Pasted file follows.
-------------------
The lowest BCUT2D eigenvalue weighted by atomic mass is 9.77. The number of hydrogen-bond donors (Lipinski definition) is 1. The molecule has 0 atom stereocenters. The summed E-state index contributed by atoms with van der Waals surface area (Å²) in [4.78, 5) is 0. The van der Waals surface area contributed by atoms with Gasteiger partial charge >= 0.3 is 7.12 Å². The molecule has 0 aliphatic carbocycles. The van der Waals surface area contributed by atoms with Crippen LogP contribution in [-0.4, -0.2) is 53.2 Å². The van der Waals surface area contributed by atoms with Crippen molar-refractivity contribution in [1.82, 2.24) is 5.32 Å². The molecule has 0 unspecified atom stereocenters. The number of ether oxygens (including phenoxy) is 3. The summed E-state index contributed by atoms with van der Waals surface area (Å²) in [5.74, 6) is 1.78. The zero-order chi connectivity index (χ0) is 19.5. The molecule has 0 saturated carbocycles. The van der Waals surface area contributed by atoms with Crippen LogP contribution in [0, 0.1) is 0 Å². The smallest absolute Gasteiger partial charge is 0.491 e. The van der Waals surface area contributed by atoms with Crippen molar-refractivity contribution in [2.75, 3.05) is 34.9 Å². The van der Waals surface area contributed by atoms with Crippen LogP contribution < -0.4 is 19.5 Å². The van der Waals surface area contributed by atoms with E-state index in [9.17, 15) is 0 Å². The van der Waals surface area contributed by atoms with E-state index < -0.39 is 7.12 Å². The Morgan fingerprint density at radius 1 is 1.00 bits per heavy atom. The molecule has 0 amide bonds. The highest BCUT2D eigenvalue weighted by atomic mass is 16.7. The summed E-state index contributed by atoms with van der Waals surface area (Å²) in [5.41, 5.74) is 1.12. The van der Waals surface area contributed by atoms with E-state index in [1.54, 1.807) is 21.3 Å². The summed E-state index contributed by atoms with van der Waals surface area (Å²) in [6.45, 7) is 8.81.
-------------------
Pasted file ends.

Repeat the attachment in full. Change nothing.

The lowest BCUT2D eigenvalue weighted by atomic mass is 9.77. The number of hydrogen-bond donors (Lipinski definition) is 1. The molecule has 0 atom stereocenters. The summed E-state index contributed by atoms with van der Waals surface area (Å²) in [4.78, 5) is 0. The van der Waals surface area contributed by atoms with Gasteiger partial charge >= 0.3 is 7.12 Å². The molecule has 0 aliphatic carbocycles. The van der Waals surface area contributed by atoms with Crippen LogP contribution in [-0.4, -0.2) is 53.2 Å². The van der Waals surface area contributed by atoms with Crippen molar-refractivity contribution in [1.82, 2.24) is 5.32 Å². The molecule has 0 unspecified atom stereocenters. The number of ether oxygens (including phenoxy) is 3. The summed E-state index contributed by atoms with van der Waals surface area (Å²) in [5.74, 6) is 1.78. The zero-order chi connectivity index (χ0) is 19.5. The molecule has 0 saturated carbocycles. The van der Waals surface area contributed by atoms with Crippen LogP contribution in [0, 0.1) is 0 Å². The smallest absolute Gasteiger partial charge is 0.491 e. The van der Waals surface area contributed by atoms with Crippen molar-refractivity contribution in [2.75, 3.05) is 34.9 Å². The van der Waals surface area contributed by atoms with Crippen LogP contribution < -0.4 is 19.5 Å². The van der Waals surface area contributed by atoms with E-state index in [9.17, 15) is 0 Å². The van der Waals surface area contributed by atoms with E-state index < -0.39 is 7.12 Å². The Morgan fingerprint density at radius 1 is 1.00 bits per heavy atom. The molecule has 0 amide bonds. The highest BCUT2D eigenvalue weighted by atomic mass is 16.7. The summed E-state index contributed by atoms with van der Waals surface area (Å²) in [5.41, 5.74) is 1.12. The van der Waals surface area contributed by atoms with E-state index in [1.54, 1.807) is 21.3 Å². The summed E-state index contributed by atoms with van der Waals surface area (Å²) in [6.45, 7) is 8.81.